This clearly stated that Chinese soldiers, deployed at disputed locations in eastern Ladakh, have started learning Hindi and they are there to stay…reports Asian Lite News
Chinese People’s Liberation Army (PLA) troops, stationed at the disputed Line of Actual Control with India in eastern Ladakh, have started learning Hindi language, indicating they are not moving back.
CCTV-7, China’s military TV network devoted to the PLA, has recently broadcast visuals of PLA soldiers deployed near Pangong Tso learning Hindi. It showed a notebook of a soldier which says: “Hum Chini Sainik hain. Yeh humare commander hain. Hum batcheet kare? (We are Chinese soldiers and this is our commander. Shall we talk)?”
The state media broadcast headline stated: “Mastered Hindi in 4 months! He negotiated with foreign troops on the front line of border defence.”
This clearly stated that Chinese soldiers, deployed at disputed locations in eastern Ladakh, have started learning Hindi and they are there to stay.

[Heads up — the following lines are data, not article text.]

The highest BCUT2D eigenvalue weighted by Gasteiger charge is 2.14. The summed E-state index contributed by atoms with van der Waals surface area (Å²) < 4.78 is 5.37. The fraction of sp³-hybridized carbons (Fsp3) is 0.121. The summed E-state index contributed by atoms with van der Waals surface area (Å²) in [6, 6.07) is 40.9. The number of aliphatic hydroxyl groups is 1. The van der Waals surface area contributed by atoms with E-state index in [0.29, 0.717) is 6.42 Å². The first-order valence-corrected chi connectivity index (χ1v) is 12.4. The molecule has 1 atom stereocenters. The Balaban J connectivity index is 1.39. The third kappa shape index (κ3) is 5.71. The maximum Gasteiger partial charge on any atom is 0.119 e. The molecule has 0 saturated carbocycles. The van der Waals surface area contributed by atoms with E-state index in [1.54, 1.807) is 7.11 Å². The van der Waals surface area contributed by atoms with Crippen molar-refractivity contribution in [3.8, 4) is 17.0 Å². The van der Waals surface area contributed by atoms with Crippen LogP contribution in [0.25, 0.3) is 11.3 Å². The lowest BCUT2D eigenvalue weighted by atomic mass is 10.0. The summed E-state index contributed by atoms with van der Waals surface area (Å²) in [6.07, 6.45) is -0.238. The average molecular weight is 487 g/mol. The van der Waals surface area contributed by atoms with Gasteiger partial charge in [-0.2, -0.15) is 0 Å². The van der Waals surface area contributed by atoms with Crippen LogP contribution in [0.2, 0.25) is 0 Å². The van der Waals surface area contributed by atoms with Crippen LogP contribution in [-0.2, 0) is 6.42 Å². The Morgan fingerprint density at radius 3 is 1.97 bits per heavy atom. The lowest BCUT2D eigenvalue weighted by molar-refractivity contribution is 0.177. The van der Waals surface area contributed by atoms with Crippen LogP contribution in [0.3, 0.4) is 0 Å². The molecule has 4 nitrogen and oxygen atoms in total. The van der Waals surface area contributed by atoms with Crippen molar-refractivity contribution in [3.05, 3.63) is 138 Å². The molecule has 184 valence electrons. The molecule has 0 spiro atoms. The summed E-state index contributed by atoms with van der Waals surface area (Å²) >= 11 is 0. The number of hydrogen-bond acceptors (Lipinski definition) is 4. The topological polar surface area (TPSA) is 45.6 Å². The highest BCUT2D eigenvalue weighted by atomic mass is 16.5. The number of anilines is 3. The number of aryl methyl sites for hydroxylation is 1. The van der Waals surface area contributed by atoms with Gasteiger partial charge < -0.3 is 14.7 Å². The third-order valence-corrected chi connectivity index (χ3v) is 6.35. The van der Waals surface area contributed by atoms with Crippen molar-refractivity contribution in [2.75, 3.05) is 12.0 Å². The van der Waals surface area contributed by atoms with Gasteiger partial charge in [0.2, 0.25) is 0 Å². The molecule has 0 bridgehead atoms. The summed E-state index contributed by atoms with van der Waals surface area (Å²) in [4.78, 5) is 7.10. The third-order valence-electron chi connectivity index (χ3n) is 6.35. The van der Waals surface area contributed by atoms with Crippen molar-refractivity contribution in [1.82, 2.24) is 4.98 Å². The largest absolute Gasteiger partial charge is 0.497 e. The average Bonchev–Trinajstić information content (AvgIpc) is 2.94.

On his recent visit to India, Chinese Foreign Minister Wang Yi, during his talks with Indian counterpart Subrahmanyam Jaishankar and National Security Adviser Ajit Doval, had stated that China and India should not let the border issue define or affect the overall development of the bilateral relationship.
He reiterated China’s stated position that the LAC standoff should be placed in its “proper position” while the two sides take forward ties in other spheres.
To this, both Jaishankar and Doval, in their separate meeting with Wang, sent a clear message that the disturbed situation will continue to hold up normalisation of bilateral relations and asked for speedy disengagement of troops at all friction points in Ladakh sector in order to set the stage for de-escalation along the LAC.
Jaishankar said that 15 rounds of military talks and eight rounds of diplomatic talks had resulted in disengagement at several friction points but more needs to be done.
“This needs to be taken forward since the completion of disengagement is necessary for discussions on de-escalation to take place. I would describe our current situation as work in progress, obviously at a slower pace than desirable and my discussions with (Wang) were aimed at expediting the process,” he had said.
Jaishankar said he was “very honest” in conveying “our national sentiments” that tensions created by China’s troop deployments since April 2020 “cannot be reconciled with a normal relationship between two neighbours”.